Latin Kings charged with six murders in fresh federal indictment
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Federal prosecutors in Chicago escalated their assault on the Almighty Latin King Nation on Thursday, revealing a new 20-count indictment that lays six murders dating back to 1999 at the feet of the violent street gang.
The new 53-page document also adds 14 new defendants to a prosecution that began in summer 2016. That brings to 34 the number of alleged gang members charged in an indictment that could land some of them life sentences.
Several of the new defendants were arrested this week.
The gang is also accused of three attempted murders, three arsons, robbery, extortion, witness tampering and drug dealing.
Nine alleged Latin Kings are now accused of murder. They include Jose Jaramillo, who is charged with the November 1999 murder of Jeremy Ward; Thomas Luczak, who is charged with the June 2000 murder of Juan Serratos; Juan Jimenez, who is charged with the January 2007 murder of Isiah Cintron; Geronia Ford and William Hayslette, who are charged with the May 2012 murder of Sergio Hernandez; Dean Trevino and Emanuel Mendez, who are charged with the November 2012 murder of Ismael Perez; and Alonzo Horta and Geovanni Lopez, who are charged with the April 2017 murder of Alfonso Calderon.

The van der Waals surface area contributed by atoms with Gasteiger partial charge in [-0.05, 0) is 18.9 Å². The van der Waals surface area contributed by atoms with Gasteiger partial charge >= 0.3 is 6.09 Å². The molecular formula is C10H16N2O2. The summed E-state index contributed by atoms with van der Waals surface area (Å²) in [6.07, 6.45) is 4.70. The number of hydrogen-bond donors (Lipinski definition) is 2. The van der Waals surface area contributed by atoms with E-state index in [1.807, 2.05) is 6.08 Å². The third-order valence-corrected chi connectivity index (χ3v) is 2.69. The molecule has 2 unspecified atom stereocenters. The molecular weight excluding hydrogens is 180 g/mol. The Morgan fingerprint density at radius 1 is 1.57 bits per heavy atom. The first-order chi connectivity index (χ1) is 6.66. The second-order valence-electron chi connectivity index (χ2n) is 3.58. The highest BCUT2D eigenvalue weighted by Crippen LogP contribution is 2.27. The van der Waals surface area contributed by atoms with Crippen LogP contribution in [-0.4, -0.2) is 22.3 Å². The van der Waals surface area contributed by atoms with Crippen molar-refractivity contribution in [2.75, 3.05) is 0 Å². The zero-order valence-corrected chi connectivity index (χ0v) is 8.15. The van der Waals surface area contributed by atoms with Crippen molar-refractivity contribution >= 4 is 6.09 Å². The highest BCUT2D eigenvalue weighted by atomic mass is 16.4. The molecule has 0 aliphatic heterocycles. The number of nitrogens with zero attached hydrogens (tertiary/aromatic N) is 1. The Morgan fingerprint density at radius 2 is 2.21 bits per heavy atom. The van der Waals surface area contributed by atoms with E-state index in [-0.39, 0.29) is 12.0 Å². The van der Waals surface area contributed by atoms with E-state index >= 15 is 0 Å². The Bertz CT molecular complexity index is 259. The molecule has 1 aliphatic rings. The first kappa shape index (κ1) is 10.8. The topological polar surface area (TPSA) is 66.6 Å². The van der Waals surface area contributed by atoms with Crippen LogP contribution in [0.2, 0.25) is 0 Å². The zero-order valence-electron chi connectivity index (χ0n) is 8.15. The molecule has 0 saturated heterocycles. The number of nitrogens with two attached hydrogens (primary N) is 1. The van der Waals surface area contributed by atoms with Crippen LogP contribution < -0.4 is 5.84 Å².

Trevino had previously been charged with Perez’s murder in state court. At the time, prosecutors said Trevino had been flashing gang signs to cars near 97th and Exchange, then went to a home in Whiting, Indiana, and came back with an assault rifle. They said Trevino, driving a car with a passenger in the front seat, pulled alongside Perez’s car. After the men flashed opposing gang signs, Trevino’s passenger allegedly shot Perez once in the chest.
Court records show Trevino was taken into federal custody in September 2016 — after the original indictment — and six months later, the state charges were dropped.
The new indictment against the Latin Kings also accuses Mendez, Roy Vega and Orlando Marin of attempted murder, and it accuses Vega and Hayslette of witness tampering through arson.
When the feds first brought their case against the Latin Kings in July 2016, they described a gang that operated with corporate precision. Members met, paid dues and honored a group “manifesto” or “constitution.”
But the feds also said new members endured vicious beatings. And if one stepped out of line, he could be subject to a so-called “SOS” — or “shoot on sight” — order.
Federal authorities actually announced two separate indictments at that time. Then-U.S. Attorney Zachary Fardon told reporters they were the culmination of an investigation that began in 2013, which included secretly recorded wiretap evidence.
A three-month jury trial had been set for September in the case that suddenly expanded Thursday. It’s not clear whether that will be postponed given the new allegations.
A conviction for racketeering conspiracy — faced by 33 of the alleged gang members — generally carries a maximum 20-year prison sentence. But a life sentence is possible for some of the defendants — especially those accused of murder.
Contributing: Mitch Armentrout